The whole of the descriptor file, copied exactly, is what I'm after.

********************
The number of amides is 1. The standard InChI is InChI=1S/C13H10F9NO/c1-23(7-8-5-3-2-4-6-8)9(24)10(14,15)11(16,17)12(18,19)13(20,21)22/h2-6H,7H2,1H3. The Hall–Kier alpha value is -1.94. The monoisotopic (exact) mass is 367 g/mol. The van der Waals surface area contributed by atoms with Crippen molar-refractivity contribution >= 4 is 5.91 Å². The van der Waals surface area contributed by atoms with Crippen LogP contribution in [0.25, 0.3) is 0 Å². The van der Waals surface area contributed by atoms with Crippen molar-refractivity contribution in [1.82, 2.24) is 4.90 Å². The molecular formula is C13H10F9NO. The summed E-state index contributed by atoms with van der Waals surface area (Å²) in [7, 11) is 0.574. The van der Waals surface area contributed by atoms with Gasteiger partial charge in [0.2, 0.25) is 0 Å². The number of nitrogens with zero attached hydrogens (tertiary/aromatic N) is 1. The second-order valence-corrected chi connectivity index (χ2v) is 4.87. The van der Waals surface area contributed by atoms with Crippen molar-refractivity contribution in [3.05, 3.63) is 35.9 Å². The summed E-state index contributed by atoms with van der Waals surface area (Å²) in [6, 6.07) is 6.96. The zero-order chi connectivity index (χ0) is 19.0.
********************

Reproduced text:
The number of amides is 1. The standard InChI is InChI=1S/C13H10F9NO/c1-23(7-8-5-3-2-4-6-8)9(24)10(14,15)11(16,17)12(18,19)13(20,21)22/h2-6H,7H2,1H3. The Hall–Kier alpha value is -1.94. The monoisotopic (exact) mass is 367 g/mol. The van der Waals surface area contributed by atoms with Crippen molar-refractivity contribution >= 4 is 5.91 Å². The van der Waals surface area contributed by atoms with Crippen LogP contribution in [0.25, 0.3) is 0 Å². The van der Waals surface area contributed by atoms with Crippen molar-refractivity contribution in [1.82, 2.24) is 4.90 Å². The molecular formula is C13H10F9NO. The summed E-state index contributed by atoms with van der Waals surface area (Å²) in [7, 11) is 0.574. The van der Waals surface area contributed by atoms with Gasteiger partial charge in [0.2, 0.25) is 0 Å². The number of nitrogens with zero attached hydrogens (tertiary/aromatic N) is 1. The second-order valence-corrected chi connectivity index (χ2v) is 4.87. The van der Waals surface area contributed by atoms with Crippen molar-refractivity contribution in [3.05, 3.63) is 35.9 Å². The summed E-state index contributed by atoms with van der Waals surface area (Å²) in [6, 6.07) is 6.96. The zero-order chi connectivity index (χ0) is 19.0.